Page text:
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Court clarifies how to interpret commercial contracts in dispute

Businesses will benefit from a clear summary of the rules the court will apply when interpreting commercial contracts in the event of a dispute, following a recent ruling in Scotland.

A local authority alleged breach of contract following issues about the quality and servicing of vehicles leased from a supplier company. In deciding the dispute the court gave useful guidance on the principles to be applied when interpreting a commercial contract:

• the aim of the court in construing a commercial contract is to ascertain objectively the aim of the parties;
• for this purpose, the court must put itself in the position of a reasonable person in possession of all background information reasonably available to the parties at the time the contract was entered into;
• when unambiguous language has been used in a contract, the court will normally give effect to that language;
• when there are two possible interpretations, the court will prefer that which makes the most commercial sense.

These principles show that the courts will try to give words in a contract their natural meaning, whether commercially sensible or not but, if words are ambiguous, it will then look to commercial common sense to work out what the parties intended them to mean.


Parties negotiating contracts should ensure contract clauses clearly and unambiguously say exactly what the parties intend at the time. If in doubt, take specialist legal advice.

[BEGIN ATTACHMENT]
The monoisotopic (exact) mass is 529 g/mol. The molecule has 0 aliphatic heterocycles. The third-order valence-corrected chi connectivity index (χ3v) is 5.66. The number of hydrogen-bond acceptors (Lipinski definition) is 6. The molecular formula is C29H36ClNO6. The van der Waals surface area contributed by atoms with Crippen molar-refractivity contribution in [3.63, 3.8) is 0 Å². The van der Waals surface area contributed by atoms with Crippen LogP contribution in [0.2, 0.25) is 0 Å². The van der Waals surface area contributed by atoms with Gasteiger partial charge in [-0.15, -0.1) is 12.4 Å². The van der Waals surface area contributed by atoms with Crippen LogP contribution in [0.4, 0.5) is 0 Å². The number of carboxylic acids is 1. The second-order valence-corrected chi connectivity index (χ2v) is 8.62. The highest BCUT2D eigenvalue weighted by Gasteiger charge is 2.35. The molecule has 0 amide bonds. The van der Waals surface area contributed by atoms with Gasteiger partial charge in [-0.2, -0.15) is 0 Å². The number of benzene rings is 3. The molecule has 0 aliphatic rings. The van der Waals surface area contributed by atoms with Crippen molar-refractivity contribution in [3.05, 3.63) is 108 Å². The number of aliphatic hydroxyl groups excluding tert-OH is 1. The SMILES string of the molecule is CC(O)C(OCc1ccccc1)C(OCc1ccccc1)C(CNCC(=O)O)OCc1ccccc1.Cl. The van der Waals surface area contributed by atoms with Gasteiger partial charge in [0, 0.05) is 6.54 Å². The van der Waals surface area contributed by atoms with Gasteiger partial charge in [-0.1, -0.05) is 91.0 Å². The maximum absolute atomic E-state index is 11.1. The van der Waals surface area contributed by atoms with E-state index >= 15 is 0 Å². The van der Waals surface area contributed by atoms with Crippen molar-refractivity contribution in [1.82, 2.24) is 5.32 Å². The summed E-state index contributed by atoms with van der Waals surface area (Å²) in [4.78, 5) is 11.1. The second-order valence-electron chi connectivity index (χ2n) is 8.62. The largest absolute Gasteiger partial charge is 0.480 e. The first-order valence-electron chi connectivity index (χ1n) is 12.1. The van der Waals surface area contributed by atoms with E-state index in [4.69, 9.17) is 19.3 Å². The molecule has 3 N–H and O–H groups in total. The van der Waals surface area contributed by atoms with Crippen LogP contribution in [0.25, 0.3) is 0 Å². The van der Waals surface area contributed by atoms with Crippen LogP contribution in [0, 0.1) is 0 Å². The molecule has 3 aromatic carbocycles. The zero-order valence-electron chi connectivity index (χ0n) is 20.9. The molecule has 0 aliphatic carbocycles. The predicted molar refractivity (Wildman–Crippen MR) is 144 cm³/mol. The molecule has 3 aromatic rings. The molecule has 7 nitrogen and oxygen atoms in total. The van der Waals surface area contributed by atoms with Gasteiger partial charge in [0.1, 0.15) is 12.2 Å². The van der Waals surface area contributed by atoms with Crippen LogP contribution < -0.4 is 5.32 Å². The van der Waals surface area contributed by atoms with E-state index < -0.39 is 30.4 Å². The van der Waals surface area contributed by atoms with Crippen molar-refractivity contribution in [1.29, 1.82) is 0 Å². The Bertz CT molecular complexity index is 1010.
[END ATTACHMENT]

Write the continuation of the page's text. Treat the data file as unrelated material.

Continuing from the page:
Case ref: Allied Vehicles Limited v Glasgow City Council [2013] CSOH 192

Jonathan Waters is the founder of Helix Law. Before qualifying as a Solicitor he worked in industry and in investment banking for over a decade. He was also the Partner in charge of Commercial Litigation, Employment Law and Property Litigation at Stephen Rimmer LLP. Jonathan has wide experience of helping and advising businesses to avoid or to deal with commercial disputes and in particular construction disputes.

This article is written to raise awareness of the issues it discusses and it may not be updated after it is first written, even if the law changes. It is not intended to be legal advice and cannot be relied on as such. Helix Law is not responsible or liable for any action taken or not taken as a result of  this article. If you think the matters set out affect you and you wish to apply them to your particular circumstances then we are happy to give you free initial telephone advice. 

Contact Helix Law on 01273 761 990 or email: [email protected]